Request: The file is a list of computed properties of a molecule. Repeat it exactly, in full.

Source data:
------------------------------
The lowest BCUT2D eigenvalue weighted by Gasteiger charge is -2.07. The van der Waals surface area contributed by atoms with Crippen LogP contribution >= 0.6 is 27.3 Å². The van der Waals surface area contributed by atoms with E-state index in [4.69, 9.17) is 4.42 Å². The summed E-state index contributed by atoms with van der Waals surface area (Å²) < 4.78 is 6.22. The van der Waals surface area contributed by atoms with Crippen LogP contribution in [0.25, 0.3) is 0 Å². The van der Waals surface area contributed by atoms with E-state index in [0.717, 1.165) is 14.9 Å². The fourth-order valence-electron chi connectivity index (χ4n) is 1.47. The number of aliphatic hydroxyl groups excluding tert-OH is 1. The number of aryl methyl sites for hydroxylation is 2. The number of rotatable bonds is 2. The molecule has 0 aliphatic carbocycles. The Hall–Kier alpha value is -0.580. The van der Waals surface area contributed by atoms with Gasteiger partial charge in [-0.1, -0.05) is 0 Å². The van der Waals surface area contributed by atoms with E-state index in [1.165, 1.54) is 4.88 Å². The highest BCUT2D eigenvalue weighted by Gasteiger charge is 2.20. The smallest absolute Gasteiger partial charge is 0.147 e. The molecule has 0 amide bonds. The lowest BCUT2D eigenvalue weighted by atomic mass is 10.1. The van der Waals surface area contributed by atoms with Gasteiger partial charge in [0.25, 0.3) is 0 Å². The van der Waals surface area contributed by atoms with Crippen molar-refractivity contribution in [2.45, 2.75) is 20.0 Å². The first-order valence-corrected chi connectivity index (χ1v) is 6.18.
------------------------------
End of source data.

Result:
The lowest BCUT2D eigenvalue weighted by Gasteiger charge is -2.07. The van der Waals surface area contributed by atoms with Crippen LogP contribution >= 0.6 is 27.3 Å². The van der Waals surface area contributed by atoms with E-state index in [4.69, 9.17) is 4.42 Å². The summed E-state index contributed by atoms with van der Waals surface area (Å²) < 4.78 is 6.22. The van der Waals surface area contributed by atoms with Crippen LogP contribution in [0.25, 0.3) is 0 Å². The van der Waals surface area contributed by atoms with E-state index in [0.717, 1.165) is 14.9 Å². The fourth-order valence-electron chi connectivity index (χ4n) is 1.47. The number of aliphatic hydroxyl groups excluding tert-OH is 1. The number of aryl methyl sites for hydroxylation is 2. The number of rotatable bonds is 2. The molecule has 0 aliphatic carbocycles. The Hall–Kier alpha value is -0.580. The van der Waals surface area contributed by atoms with Gasteiger partial charge in [-0.1, -0.05) is 0 Å². The van der Waals surface area contributed by atoms with E-state index in [1.165, 1.54) is 4.88 Å². The highest BCUT2D eigenvalue weighted by Gasteiger charge is 2.20. The smallest absolute Gasteiger partial charge is 0.147 e. The molecule has 0 amide bonds. The lowest BCUT2D eigenvalue weighted by atomic mass is 10.1. The van der Waals surface area contributed by atoms with Gasteiger partial charge in [0.25, 0.3) is 0 Å². The van der Waals surface area contributed by atoms with Crippen molar-refractivity contribution in [2.45, 2.75) is 20.0 Å². The first-order valence-corrected chi connectivity index (χ1v) is 6.18.